Contact

Pinkston Education Facility

Attn:  Kevin Shelton, Coordinator

127 Noble Research Center

Stillwater, OK  74078

Phone:  405.744.1060

FAX:  405.744.6039

kevin.shelton@okstate.edu


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Termite FAQ

Termite FAQ

 

1. Our neighbors have termites in their house; will we get them in ours?

 

2. Why do the pest control companies have to drill inside my house?

 

3. What termiticide is the best?

 

4. Are baits better or worse than conventional termiticide treatments to soil?

 

5. My neighbors have termites in their house, should we get our house inspected?

 

6. Can I treat my house for termites myself?

 

7. My house is less than one year old, why do I have termites?

 

8. Our house was treated just a few years ago. Why do we have termites again?

 

9. How can I tell if the pest control company did a good job of pretreating my house?

 

10. Which pest control company is the best? How do I choose one?

 

11. I have termites in my home, what do I do?

 

12. How do I tell the difference between termites and ants?

 

13. If I put mulch in the flowerbeds around my house, will this attract termites?

 

14. How do I know if I actually have termites in my house?

 

15. About how much does it cost to treat for termites?

 

16. How can I tell what kind of concrete slab I have so I can tell the PCO what we are dealing with?

 

17. Do we have Formosan termites in Oklahoma?

 

18. Do the bait stations available at home and garden stores actually work?

 

19. Annual Renewal…do I need to keep up the contract every year?

 

20. Are the chemicals this company wants to use inside my house dangerous?

 

21. How do I file a complaint against a termite company?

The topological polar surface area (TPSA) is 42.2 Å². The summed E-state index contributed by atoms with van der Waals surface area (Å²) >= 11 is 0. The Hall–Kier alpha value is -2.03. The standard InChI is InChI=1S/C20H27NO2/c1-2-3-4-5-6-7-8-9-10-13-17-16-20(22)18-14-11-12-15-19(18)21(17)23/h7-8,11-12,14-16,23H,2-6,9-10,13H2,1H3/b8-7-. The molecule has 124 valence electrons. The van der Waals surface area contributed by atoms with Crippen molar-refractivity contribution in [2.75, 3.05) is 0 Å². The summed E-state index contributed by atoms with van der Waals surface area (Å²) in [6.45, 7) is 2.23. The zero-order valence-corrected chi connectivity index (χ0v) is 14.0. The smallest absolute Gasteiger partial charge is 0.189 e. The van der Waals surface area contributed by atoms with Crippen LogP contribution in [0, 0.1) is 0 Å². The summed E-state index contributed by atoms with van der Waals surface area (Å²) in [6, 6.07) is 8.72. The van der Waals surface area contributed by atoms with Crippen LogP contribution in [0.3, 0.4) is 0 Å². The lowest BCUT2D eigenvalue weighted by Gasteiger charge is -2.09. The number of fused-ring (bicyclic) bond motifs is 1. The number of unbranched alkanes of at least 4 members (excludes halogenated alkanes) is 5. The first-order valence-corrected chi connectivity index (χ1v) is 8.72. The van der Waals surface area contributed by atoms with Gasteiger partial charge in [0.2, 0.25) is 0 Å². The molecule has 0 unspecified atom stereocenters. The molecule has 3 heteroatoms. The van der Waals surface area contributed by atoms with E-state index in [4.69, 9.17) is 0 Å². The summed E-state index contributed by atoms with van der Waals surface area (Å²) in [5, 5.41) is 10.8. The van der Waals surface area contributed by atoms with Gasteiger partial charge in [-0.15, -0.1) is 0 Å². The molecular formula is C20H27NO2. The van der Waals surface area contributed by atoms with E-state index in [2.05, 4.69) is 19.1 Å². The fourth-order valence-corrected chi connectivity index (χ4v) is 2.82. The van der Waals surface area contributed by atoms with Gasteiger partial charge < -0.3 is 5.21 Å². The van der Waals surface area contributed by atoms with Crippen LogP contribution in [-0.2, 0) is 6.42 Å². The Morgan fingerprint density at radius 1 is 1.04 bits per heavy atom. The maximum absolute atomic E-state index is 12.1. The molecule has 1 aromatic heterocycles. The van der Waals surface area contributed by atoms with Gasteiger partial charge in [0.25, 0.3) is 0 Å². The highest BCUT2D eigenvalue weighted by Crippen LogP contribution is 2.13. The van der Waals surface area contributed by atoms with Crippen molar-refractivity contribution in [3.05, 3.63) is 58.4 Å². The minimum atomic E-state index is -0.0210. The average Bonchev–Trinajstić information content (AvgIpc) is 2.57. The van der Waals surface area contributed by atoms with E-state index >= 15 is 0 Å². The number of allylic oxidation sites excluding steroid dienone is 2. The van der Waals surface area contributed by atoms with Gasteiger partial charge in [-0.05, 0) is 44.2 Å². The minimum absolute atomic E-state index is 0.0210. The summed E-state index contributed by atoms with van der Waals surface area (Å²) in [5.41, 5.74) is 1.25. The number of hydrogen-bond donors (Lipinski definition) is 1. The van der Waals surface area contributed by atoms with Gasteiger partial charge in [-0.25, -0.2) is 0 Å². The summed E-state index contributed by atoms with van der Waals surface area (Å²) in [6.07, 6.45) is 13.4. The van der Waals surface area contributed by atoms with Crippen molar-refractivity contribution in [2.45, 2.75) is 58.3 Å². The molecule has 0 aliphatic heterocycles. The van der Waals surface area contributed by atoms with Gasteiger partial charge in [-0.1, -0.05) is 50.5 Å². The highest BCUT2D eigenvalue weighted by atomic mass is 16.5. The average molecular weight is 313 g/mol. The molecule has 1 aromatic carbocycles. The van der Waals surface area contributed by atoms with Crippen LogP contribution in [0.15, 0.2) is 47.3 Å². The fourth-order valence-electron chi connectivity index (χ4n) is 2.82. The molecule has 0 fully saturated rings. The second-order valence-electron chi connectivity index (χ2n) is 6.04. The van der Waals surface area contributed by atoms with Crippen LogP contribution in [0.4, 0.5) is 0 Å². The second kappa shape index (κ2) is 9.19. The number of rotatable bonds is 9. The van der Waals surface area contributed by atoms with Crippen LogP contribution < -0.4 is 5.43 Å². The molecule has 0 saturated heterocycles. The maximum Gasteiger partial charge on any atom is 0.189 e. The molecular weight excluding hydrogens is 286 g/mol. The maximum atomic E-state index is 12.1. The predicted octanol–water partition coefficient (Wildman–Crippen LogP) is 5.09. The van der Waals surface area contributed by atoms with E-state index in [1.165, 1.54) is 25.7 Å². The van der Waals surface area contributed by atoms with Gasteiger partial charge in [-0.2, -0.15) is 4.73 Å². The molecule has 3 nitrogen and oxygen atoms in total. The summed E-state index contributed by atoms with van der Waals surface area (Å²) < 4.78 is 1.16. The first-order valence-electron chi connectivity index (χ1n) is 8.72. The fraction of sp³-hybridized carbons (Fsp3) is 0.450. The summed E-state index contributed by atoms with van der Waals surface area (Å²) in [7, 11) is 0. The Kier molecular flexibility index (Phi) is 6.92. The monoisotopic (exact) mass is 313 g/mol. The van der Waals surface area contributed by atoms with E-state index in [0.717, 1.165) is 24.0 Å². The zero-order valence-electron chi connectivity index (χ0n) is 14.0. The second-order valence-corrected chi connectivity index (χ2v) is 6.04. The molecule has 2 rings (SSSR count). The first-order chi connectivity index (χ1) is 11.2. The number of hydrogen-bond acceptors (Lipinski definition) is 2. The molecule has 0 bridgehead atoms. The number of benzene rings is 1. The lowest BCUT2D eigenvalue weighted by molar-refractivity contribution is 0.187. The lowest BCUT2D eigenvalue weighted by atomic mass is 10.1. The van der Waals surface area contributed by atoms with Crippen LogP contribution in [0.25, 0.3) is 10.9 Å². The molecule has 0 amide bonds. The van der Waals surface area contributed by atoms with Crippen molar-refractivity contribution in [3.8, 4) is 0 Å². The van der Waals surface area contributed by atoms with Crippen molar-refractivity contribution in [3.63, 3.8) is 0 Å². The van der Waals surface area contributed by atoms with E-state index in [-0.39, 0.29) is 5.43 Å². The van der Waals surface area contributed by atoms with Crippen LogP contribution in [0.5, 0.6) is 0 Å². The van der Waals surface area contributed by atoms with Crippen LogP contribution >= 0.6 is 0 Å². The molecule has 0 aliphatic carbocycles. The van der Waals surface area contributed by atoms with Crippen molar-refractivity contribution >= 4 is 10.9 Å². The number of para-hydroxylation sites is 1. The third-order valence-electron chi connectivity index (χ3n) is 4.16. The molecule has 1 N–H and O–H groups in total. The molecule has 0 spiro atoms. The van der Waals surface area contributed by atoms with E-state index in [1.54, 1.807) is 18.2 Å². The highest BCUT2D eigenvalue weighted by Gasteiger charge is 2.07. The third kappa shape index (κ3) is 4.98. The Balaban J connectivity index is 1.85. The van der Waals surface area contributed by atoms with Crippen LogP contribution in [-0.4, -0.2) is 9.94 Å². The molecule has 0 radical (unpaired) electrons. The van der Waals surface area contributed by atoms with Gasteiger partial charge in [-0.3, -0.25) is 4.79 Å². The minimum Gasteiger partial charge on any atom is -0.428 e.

1. Our neighbors have termites in their house; will we get them in ours?

There is an old saying; there are two kinds of houses, those with termites and those that will get termites. Seriously, there is no guarantee that a house will or will not get termites. Termites are all around us in the soil. They convert thousands of pounds of dead trees and other forms of cellulose to organic matter each year. They are constantly foraging for food sources. They do not intentionally set out to destroy your house; they just see it as another food source. If your home has not been treated and they are in your neighbor's house, chances are they will eventually run into yours.

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2. Why do the pest control companies have to drill inside my house?

The whole purpose in treating a house with liquid termiticides is to kill or repel the termites and to provide a continuous barrier around and under the entire structure. Drilling inside the house enables the pest management professional to create a more thorough barrier.

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3. What termiticide is the best?